Scarlet Letter Lessons

I think I was in my junior year in high school when I first read the Scarlet Letter.  I remember I drove a 1976 red Volkswagen Rabbit with a hole in the floor that allowed the car to flood every time it rained.  My copy of the Scarlet Letter happened to be on the floor of the backseat of my car one day during a downpour.  I found the novel, bloated with water-logged pages, in a shrinking pool of water a few days later.  I had to pay the school for the copy I “destroyed,” much to my protestation.  I definitely learned the consequences of not caring properly for things that have been entrusted to me.

I learned a few other things during this initial exposure to Nathaniel Hawthorne’s classic, and since I promised you I would tell you about some of the things I learned from my high school reading list, I’ll get started.

Endings are not always happy.

Nor do they need to be.  While unsatisfying, I found Hawthorne’s ending appropriate.  It’s unrealistic for everything to always work out in the end, and despite writing in the romance genre, Hawthorne wasn’t swayed by the enchanted happily-ever-after ending.  Thanks to Hawthorne, I realized that an ending doesn’t have to be the stuff of dreams.

Sometimes situations end in ways we don’t want, and that’s ok, because we can and should, like Hester Prynne, move on.

Romanticism doesn’t mean what I thought it meant.

When my teacher said Hawthorne was part of the romantic movement, I pictured something completely different than the world of the Scarlet Letter.  At the time, I didn’t know much about romance novels, but I knew enough to understand they were supposed to be about infatuation, resolved tensions, and sublime endings.  Those things are nice, but the Scarlet Letter certainly isn’t about them.  Well, I will say Hawthorne fulfilled my expectations with intense emotions – just not the emotions I was anticipating.  Instead of a classic love story, I realized romanticism will use a story of love to reveal religious foibles, moral degradation, and idealized individualism.

I learned it’s good to have your preconceived notions flipped upside down and your expectations shaken up.  Experiencing that opened me up to delving into what Hawthorne accomplished instead of cruising along blindly consuming what I thought he should accomplish.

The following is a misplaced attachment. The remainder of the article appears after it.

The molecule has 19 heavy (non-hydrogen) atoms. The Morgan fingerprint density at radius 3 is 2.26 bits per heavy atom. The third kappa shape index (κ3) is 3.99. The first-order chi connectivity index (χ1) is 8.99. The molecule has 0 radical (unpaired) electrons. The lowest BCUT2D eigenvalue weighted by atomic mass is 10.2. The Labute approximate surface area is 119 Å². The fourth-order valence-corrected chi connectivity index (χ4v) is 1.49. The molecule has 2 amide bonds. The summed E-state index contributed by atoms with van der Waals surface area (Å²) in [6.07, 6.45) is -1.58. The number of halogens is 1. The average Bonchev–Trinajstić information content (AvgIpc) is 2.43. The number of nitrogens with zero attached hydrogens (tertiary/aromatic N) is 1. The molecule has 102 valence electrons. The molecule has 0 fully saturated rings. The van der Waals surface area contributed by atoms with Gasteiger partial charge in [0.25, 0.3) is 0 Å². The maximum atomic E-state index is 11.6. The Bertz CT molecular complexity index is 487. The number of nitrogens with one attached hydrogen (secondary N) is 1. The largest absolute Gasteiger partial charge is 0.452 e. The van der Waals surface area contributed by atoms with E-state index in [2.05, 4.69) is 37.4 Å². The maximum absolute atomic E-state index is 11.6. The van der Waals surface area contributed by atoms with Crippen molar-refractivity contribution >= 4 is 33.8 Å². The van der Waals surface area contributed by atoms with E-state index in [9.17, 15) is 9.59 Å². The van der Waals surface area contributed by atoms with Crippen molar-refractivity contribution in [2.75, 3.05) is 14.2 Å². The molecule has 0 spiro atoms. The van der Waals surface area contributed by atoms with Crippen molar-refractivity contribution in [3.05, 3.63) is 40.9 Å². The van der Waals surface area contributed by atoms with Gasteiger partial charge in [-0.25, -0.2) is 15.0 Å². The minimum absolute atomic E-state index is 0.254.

19th Century American literature is compelling.

I enjoyed reading the Scarlet Letter.  That didn’t seem unusual to me at first.  I have always enjoyed reading a wide variety of texts, so Hawthorne’s work was just another in a litany of books I had enjoyed.  But then my friends started talking about how much they hated it.  I joined in (I was in high school; cut me some slack), but my heart knew the truth.  I found the book intriguing.

I clearly developed a love for 19th Century American literature at some point in my life.  I got a whole degree in it, and I sporadically bore people with it at parties and on my blog, so I suppose that evidences my proclivity for the time period.  I think this love affair might have begun with reading about Hester Prynne and her fancy pants big red A.  What’s not to love about a woman whom society has shamed and forced to put a huge A on all of her clothing, but who does so with style and panache?

Female characters in 19th Century American literature knew how to buck the system from within.  I have learned a lot from them.

Society is consistently cruel to women and children.

It doesn’t matter if it’s 1850, 1950, 1980, or any other time, cruelty will inevitably be enacted upon women and children.

Like the woman in the biblical story who got caught in the act of adultery, Hester Prynne faced her accusers alone.  Hester couldn’t hide her adultery, because the fruit of it, her daughter Pearl, remained a constant reminder to herself and her community.  She faced shame and loneliness while the long unnamed partner remained unscathed by society.  Hester and Pearl both suffered, and the society of novel seemed just fine with that.

Back in high school, that seemed wrong to me, but it also seemed entirely accurate.  Not much has changed.

Some things will never be explained.

And that’s ok.  How did Dimmesdale get that mark on his chest?  What even is the mark on Dimmesdale’s chest?  You don’t know either?  Oftentimes, the best literature leaves us guessing.

In life, as in literature, uncertainty happens constantly,  Uncertainty can be a roadblock or it can be an avenue of discovery.  We get to choose.

Red lowercase A with a heart by ractapopulous on Pixabay at
Red lowercase A with a heart by ractapopulous on Pixabay at

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